Australia captain Aaron Finch says disgraced stars Steven Smith and David Warner will use the World Cup to restore their “world-class” credentials after their role in the infamous ball-tampering scandal in South Africa. Smith and Warner served 12-month bans following the “sandpaper-gate” incident in the Cape Town Test in March last year and Smith lost the Australia captaincy as a result.
Both players are back in the Australia squad for the World Cup in England and Wales and are set to start their country’s first match of the tournament against Afghanistan in Bristol on Saturday.
Finch said the tournament was the ideal stage to show their competitive qualities had not been dimmed by the scandal. “I think when you are a world-class player, you adapt again really quickly and you get up to speed,” he said.
“Having them play, I think, 13 games each in the IPL (Indian Premier League -- they actually played 12 each) was really important.
“That’s a higher standard of cricket and it just gets you back up to as close to international competition as you can.”
Finch said Smith would be one of the “all-time greats” by the time he retired. “There was never any issue about how he would bounce back, and the same with David,” he said.
“They are both so competitive, they have got great records. There was never any doubt how well they would come back.”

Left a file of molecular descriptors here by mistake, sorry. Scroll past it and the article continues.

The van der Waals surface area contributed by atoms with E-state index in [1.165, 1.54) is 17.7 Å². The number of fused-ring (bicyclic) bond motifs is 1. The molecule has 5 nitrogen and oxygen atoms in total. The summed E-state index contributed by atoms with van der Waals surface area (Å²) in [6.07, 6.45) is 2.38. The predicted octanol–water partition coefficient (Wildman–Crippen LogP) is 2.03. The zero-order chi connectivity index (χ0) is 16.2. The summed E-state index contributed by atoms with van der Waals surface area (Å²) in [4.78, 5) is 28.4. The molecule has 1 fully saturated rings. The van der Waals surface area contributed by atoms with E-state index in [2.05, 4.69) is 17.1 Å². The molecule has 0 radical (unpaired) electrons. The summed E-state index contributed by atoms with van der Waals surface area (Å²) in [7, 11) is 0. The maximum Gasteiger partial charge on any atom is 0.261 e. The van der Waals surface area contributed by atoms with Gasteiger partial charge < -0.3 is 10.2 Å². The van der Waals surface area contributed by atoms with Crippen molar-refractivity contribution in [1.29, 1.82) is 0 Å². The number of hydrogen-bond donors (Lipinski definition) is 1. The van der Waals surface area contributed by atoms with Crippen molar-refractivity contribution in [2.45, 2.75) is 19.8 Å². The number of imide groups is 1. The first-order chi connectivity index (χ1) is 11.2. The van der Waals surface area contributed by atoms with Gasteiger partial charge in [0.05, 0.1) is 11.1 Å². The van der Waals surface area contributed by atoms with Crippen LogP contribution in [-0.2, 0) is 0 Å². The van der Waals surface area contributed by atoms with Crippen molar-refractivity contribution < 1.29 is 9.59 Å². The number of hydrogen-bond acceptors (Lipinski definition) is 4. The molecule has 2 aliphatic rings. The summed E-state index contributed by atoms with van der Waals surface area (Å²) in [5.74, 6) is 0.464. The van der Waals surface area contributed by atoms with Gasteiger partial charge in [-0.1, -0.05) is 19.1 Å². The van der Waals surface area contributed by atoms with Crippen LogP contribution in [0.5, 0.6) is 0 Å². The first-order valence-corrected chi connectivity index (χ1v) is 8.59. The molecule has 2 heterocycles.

The pair were given a hostile reception by some members of the crowd at the Ageas Bowl in Southampton during Australia’s World Cup warm-up victory over England last week in which Smith scored a century and Warner hit 43. Warner is fit to face Afghanistan after recovering from a sore muscle.
“David is fine. He will play tomorrow, no doubt about that,” said Finch. “We are very close to a starting XI but we are not going to name it yet. Everyone is in contention.”
Australia are the reigning world champions, having won four of the past five editions of the tournament, and are expected to open their campaign with a comfortable victory against minnows Afghanistan.
But Finch is taking nothing for granted, with Afghanistan having served notice of their ability by beating Pakistan in a warm-up match.
“They are a dangerous side. If you take your foot off the gas for a while they will hurt you, and you still have to play at your absolute best to beat them,” he said.
“Winning their warm-up game against Pakistan, they played brilliantly. They have got a huge following, with support all over the world now, which is huge for cricket.”